FORSCOM Lead Sexual Assault Response Coordinators come together to discuss program changes

By Ms Mikie PerkinsNovember 17, 2023

Fort Liberty, NC- When 11 of FORSCOM’s lead Sexual Assault Response Coordinators came together for three days at Fort Liberty to brainstorm in a working group, the ultimate goal was to examine current processes, roles, and protocols within the Sexual Harassment Assault Response and Prevention Program known as SHARP. The working group opened with a simple question: “why are we here?” The answer was repeated throughout the week, “We are here in the pursuit of excellence.”

Since 2014, the SHARP mission has been to enhance Army readiness through the prevention of sexual assault and sexual harassment. That means any issues affecting the safety, health, and well-being of our Soldiers are top priority, and bringing together experts is key to ensuring everyone involved in the process from beginning to end, knows their role. So, when FORSCOM brought some of their top SHARP employees together for the first time, the result was much needed open and honest communication about the methods required to respond to and address claims of sexual harassment and assault in the Army’s largest command.

Melissa Pinckney is the lead supervisory SARC for 10th Mountain Division, Fort Drum, New York. She said getting together and collaborating with her peers is important in a multitude of ways.

“Being connected to subject matter experts who can help guide lead SARCs through administrative actions as well as changes within the program, is so beneficial,” said Pinckney. “Meeting with other lead SARCS provides a sense of connectiveness that is often times missed due to being geographically separated,” she said.

Part of the reason for bringing these leaders together is due to changes to the SHARP program made by the Army earlier this year that removed Sexual Assault Response Coordinators and Victim Advocates from the operational chain of command. Those roles were realigned giving the SHARP program's reporting structure to senior commanders. The revision gave victim assistance and reporting opportunities to service members, while simultaneously giving support to commanders and necessary technical oversight at the senior command level to execute the SHARP mission.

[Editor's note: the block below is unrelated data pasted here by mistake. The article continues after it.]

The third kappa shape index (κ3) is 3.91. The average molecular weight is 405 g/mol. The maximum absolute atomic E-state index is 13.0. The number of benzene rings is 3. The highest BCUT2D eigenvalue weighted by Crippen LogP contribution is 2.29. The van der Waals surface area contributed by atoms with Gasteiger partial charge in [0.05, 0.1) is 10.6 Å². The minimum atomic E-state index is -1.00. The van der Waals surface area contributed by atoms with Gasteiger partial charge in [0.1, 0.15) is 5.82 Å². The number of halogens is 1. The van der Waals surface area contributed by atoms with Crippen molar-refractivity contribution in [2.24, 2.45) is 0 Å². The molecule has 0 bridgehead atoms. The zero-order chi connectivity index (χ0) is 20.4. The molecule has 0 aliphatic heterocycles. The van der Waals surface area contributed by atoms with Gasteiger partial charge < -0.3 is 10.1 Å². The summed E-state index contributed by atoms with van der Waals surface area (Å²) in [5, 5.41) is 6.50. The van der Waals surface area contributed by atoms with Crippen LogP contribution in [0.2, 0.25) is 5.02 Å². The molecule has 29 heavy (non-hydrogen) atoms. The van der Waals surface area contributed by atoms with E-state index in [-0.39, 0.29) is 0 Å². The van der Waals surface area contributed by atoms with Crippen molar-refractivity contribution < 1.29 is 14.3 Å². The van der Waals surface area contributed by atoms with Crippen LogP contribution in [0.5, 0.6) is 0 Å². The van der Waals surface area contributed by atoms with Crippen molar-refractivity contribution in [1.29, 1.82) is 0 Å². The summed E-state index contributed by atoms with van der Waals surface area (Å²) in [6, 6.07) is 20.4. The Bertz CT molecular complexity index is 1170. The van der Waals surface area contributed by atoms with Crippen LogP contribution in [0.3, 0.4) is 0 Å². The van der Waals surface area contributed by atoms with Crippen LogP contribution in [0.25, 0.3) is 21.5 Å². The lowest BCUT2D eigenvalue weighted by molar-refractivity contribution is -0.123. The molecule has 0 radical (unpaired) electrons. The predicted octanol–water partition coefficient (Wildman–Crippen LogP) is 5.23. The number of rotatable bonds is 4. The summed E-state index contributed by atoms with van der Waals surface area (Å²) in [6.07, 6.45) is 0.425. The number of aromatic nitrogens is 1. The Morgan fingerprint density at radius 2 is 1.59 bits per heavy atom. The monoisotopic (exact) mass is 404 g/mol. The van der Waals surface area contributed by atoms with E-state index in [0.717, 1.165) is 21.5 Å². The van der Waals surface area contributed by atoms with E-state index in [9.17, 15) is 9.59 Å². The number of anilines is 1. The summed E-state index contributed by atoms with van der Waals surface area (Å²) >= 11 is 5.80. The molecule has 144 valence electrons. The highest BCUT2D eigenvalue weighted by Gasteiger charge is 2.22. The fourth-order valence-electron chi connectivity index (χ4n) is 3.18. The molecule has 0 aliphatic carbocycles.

Soldiers who are properly credentialed and who have completed the SHARP Career Course serve an important role in the SHARP program. However, the intent is to inevitably have civilian personnel handling the majority of the process because Soldiers change duty stations, and a level of continuity is necessary.

“We want to be proactive not reactive in how FORSCOM shapes the program for the rest of the Army,” said Daniel Conklin, FORSCOM SHARP Assistant Program Manager, adding, “We respond to two-thirds of all victims in the Army and also provide advocacy for their recovery.”

Currently, SHARP personnel execute FORSCOM’s SHARP program across 11 installations. Moving forward with working group recommendations though, it’s anticipated any revisions will inevitably ensure clients receive the same response at each installation with the ultimate goal being one singular program with the same standards across the board. That means the legal segment of SHARP incidents also had to undergo some change.

The Office of Special Trial Council or OSTC, was created to promote trust in the military justice system due to a rise in the number of annual reports of sexual assault and sexual harassment incidents between 2015 and 2022. The Army officially established OSTC in July 2022, and what it does is shift prosecutorial duties from an installation’s Staff Judge Advocate office to a prosecutor at OSTC.

Colonel Richard Gorini is the chief of military law at the FORSCOM Staff Judge Advocate (SJA) office. During his presentation to the working group, he discussed the role of OSTC.